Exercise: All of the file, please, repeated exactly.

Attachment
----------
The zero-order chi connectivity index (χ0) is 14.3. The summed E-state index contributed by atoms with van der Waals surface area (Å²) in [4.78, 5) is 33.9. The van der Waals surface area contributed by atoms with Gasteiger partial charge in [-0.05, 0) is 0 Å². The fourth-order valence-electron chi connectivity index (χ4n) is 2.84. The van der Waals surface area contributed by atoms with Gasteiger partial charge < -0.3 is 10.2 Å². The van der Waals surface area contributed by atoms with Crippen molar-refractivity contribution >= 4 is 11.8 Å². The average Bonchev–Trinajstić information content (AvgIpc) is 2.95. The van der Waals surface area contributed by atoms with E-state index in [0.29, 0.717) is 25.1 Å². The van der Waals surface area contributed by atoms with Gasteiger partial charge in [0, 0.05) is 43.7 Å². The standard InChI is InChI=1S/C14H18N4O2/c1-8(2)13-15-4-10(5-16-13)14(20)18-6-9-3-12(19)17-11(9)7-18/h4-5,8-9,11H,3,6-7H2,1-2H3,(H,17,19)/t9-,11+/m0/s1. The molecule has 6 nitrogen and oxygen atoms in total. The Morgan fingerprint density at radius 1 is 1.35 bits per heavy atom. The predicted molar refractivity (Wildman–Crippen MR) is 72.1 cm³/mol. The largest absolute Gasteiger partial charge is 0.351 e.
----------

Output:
The zero-order chi connectivity index (χ0) is 14.3. The summed E-state index contributed by atoms with van der Waals surface area (Å²) in [4.78, 5) is 33.9. The van der Waals surface area contributed by atoms with Gasteiger partial charge in [-0.05, 0) is 0 Å². The fourth-order valence-electron chi connectivity index (χ4n) is 2.84. The van der Waals surface area contributed by atoms with Gasteiger partial charge < -0.3 is 10.2 Å². The van der Waals surface area contributed by atoms with Crippen molar-refractivity contribution >= 4 is 11.8 Å². The average Bonchev–Trinajstić information content (AvgIpc) is 2.95. The van der Waals surface area contributed by atoms with E-state index in [0.29, 0.717) is 25.1 Å². The van der Waals surface area contributed by atoms with Gasteiger partial charge in [0, 0.05) is 43.7 Å². The standard InChI is InChI=1S/C14H18N4O2/c1-8(2)13-15-4-10(5-16-13)14(20)18-6-9-3-12(19)17-11(9)7-18/h4-5,8-9,11H,3,6-7H2,1-2H3,(H,17,19)/t9-,11+/m0/s1. The molecule has 6 nitrogen and oxygen atoms in total. The Morgan fingerprint density at radius 1 is 1.35 bits per heavy atom. The predicted molar refractivity (Wildman–Crippen MR) is 72.1 cm³/mol. The largest absolute Gasteiger partial charge is 0.351 e.